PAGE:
In the last year we have been seeing many articles on “Rain Gardens”. So what are they? Their primary purpose is to prevent contaminants from reaching our water supply! It is scary when one reads the amounts of cosmetics, medicines, pesticides, and fertilizers that are found in our streams, ponds and lakes.  For a number of years now there have been requests for farmers to leave a strip of grass and wild plants along the edge of waterways to catch the fertilizers and “cides” to filter them through the soil instead of draining into the streams.  Now studies have found that cities are sending much more contaminants via the gutters and storm sewers than farms do!!! Good builders put their house higher than the street so water will run to the gutter and not down into the basement. But run off from over fertilizing and over watering the lawn are sending these contaminants to the gutter and on to the storm sewer.

          We have city rules about pouring anything in the gutter as it goes directly to storm sewers and then on to streams, ponds, and lakes, and does not go into the city water purification system. One article lately asked everyone not to toss out unused prescriptions but to think of the frogs and fish being treated for high blood pressure or hormones they don’t need. The other day I noticed some numbers about city gardeners and lawn owners. By far they use more fertilizers, insecticides, and other pesticides per square foot than farmers, and their runoff is much greater, and it goes directly into the storm sewer by way of the gutters.

          A rain garden does not mean a pond. The purpose is to catch and hold the run off before it reaches the gutter.  One author says it must never be more than 6 inches deep but wide enough to catch an entire area.  Not long ago I visited one put in by Campbell’s Nursery in a front lawn between the house and the sidewalk and planted with plants that can use a little extra water.  It is not a bog!!! It needs to be constructed to drain in 48 hours in order to avoid mosquito babies!  This doesn’t mean great amounts of soil removed. Some can be used as edging for the low side.  If it is heavy clay that holds water tightly something must be done to ensure good drainage.  Do not add sand, as sand and clay make cement. Gravel works very well for drainage.  

          One place that some make into a rain garden is the parkway, which generally catches water from a walk, sloping to the street.  As more and more of our country is being covered with cement or asphalt, many heavy rains are contributing to floods as the storm drains can not handle all the run off.  By lowering the level of soil just a little and putting in plants tolerant of hot areas, much can be trapped.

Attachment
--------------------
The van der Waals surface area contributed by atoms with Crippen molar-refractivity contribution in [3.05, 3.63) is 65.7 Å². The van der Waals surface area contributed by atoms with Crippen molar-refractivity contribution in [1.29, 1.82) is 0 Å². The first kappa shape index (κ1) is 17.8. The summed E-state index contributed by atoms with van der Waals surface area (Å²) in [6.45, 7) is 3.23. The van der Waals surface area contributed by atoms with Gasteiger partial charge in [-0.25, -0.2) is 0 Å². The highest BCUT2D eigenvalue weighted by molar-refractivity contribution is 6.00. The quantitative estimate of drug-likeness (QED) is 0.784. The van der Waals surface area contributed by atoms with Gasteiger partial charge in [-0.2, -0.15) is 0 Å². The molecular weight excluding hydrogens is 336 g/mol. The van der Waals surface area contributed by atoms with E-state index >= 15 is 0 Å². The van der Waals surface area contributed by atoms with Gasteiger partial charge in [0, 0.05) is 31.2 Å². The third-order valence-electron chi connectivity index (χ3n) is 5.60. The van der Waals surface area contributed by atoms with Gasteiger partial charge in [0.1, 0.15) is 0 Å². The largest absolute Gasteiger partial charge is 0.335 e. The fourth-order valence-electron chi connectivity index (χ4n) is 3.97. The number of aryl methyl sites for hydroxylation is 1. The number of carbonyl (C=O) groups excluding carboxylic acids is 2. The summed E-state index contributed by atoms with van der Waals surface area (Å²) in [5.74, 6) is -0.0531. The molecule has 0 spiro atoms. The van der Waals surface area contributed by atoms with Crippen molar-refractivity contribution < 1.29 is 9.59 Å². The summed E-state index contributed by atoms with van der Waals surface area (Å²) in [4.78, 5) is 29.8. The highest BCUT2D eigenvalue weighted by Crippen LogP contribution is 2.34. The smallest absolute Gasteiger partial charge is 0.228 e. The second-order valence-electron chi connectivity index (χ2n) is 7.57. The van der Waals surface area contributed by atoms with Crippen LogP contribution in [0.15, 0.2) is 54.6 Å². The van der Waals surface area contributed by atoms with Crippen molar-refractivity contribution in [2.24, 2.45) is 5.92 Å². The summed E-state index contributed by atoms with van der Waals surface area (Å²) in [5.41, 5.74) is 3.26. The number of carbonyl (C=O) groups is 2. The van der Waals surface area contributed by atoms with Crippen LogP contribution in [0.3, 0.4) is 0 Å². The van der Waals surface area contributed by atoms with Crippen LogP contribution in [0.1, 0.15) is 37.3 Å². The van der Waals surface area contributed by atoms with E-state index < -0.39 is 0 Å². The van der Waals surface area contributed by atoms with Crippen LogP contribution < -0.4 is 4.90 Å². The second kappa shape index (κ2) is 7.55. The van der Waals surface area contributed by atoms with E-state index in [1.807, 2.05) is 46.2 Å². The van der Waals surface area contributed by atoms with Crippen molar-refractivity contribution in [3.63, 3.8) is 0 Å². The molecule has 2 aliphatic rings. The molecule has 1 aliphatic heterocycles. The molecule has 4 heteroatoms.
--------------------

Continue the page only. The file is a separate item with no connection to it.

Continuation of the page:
Rain gardens are not a dam, but a way water can be held until it drains naturally into the soil. Many years ago in our parkway, we had Hawthorne trees that were drowning in clay holes. My husband Tim dug down on either side of each one until he came to a loose layer. The holes we filled with small stones and rocks. The trees perked up and did fine until the October storm of 1987 smashed them. Not only were the leaves still on but they were solid with red berries that caught and held snow.

          You don’t need to get bog plants for your rain garden as there are a number of plants that like their soil moist, and if your rain garden drains in 48 hours, your run off will just give them a big drink.

          Another type of green garden, used more in Europe, is the green roof.  These are flat or slightly slanted and look somewhat like a raised garden, which will reduce or stop any run off. They need to be placed on roofs that are very strong in order to hold that much weight, be waterproof, with some mechanism to prevent the loss of soil.  The plants usually are short and can stand times of extreme dryness.  Some of the pictures I have seen are short grasses, wild flowers, sedum, or cactus and are efficient as insulation.  They are cool in summer and warmer in winter for the house below. 

          I just received the book “Rain Gardens” by Dunnett and Clader, both of whom teach at the University of Sheffield, England in the department of Landscape.  They tell of many gardens that have been developed in Europe “in which rainfall can be captured from buildings and sealed surfaces to be stored and then released within the landscape”.

          Dr Sutton at the University of Nebraska-Lincoln has been working on roof rain gardens for several years. Perhaps we can get him to write of some of the details and how it has been working. In the meantime, don’t waste water, don’t waste fertilizer, and don’t pollute the air and water with over use of pesticides.

Copyright 2008




·        Book Title by Beard and McKie Workman Publishing:

     “Gardening is the Art of Killing Weeds and Bugs to Grow Flowers      and Crops for Animals and Birds to Eat”

·        Rudyard Kipling said, “Gardens are not made by singing ‘Oh, how beautiful’ and then sitting in the shade”.

·        “If a ladybug lands on you, close your eyes and make a wish”. (Old saying, source unknown)

·        “A weed is just a plant out of place.” (source unknown)